The Gospel reading this week, the Parable of the Wise and Foolish Bridesmaids, is not one of my favorites. That’s probably just my problem, and should in no way reduce the seriousness of the message that Jesus communicates to us in it. Jesus is warning us, as he often does, that we should be prepared for him to come unexpectedly, even in the middle of the night, and to be ready to greet him when he does.
In this parable neighbors are divided in to two groups, one which has prepared and one which has not. The ones who prepared for an unexpected delay (or turn of events) are called “wise” and the ones who didn’t are called “foolish”. And if entrance to the Kingdom of Heaven depended on one passing a test or doing a good work, then this would all make sense to me. But the thing is, the Kingdom of Heaven is only available to us because of God’s gracious gift; not because we do something to deserve it. And if God is going to gracious like that to us, sinners though we are, why should we, the “wise”, be gracious to our neighbors who made a bad choice?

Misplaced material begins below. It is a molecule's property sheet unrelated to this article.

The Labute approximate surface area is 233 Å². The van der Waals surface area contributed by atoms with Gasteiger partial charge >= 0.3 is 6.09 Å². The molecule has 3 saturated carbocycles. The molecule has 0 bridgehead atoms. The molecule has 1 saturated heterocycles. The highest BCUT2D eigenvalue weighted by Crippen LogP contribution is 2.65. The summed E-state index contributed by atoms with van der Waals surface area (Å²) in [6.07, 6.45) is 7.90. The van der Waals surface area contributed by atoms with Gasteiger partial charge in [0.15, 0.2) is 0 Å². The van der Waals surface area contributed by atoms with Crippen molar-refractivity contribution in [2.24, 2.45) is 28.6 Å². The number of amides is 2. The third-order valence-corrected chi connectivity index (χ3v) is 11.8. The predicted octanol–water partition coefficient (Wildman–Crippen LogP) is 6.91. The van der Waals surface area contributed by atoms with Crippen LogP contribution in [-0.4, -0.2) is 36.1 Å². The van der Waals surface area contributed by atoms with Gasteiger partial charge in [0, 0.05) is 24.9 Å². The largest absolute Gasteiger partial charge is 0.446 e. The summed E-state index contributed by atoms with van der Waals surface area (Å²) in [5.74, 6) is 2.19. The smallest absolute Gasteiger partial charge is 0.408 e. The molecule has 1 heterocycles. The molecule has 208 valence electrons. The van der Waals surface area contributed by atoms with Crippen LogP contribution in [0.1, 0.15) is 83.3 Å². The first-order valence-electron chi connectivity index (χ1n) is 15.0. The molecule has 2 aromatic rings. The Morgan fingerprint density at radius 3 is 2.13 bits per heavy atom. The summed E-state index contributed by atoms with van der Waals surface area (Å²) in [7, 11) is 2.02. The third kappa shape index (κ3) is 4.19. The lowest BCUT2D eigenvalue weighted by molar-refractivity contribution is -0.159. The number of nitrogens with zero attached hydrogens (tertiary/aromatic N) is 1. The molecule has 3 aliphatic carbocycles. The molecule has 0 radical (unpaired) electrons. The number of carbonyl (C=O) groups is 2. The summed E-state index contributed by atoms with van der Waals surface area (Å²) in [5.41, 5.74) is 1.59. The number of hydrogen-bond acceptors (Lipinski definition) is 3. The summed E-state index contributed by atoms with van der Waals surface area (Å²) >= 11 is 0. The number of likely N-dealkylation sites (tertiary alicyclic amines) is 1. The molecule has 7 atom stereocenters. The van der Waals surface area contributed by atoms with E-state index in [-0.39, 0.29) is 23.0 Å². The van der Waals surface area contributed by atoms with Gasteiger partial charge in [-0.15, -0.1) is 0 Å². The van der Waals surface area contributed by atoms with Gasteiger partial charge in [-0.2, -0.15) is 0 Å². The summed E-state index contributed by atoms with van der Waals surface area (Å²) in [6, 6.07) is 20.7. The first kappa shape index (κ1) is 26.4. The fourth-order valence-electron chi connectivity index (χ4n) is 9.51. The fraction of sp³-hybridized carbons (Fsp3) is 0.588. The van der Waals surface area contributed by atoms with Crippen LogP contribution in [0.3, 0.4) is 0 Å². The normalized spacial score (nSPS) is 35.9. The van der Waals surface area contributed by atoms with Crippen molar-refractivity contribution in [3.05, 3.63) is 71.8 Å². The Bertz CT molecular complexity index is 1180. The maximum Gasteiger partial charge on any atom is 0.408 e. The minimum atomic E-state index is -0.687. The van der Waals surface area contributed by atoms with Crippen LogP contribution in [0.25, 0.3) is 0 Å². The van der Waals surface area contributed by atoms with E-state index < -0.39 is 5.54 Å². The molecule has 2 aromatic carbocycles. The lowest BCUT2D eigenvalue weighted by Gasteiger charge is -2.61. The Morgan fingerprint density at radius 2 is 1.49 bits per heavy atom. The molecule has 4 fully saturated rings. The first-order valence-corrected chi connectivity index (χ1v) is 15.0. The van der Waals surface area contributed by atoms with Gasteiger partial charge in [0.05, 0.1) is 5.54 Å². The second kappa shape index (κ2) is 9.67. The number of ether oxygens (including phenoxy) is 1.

I explore this question in the sermon, making note that it might be asking too much of the text to fully contain all of the teaching about the mechanics of our salvation in a short parable about “being ready” for the Lord to return. But even given that, I want to invite you to grapple with the text rather than sit passively to receive a gift from it. The willingness to grapple with the text, to struggle with it, is often a sign of our willingness to enter into a relationship with it. An unwillingness to struggle with something can mean that we’re starting to worship it… and only God is worthy of that sort of worship. (And God seems to want us to grapple with God as well.)
You can find the direct link to the video here.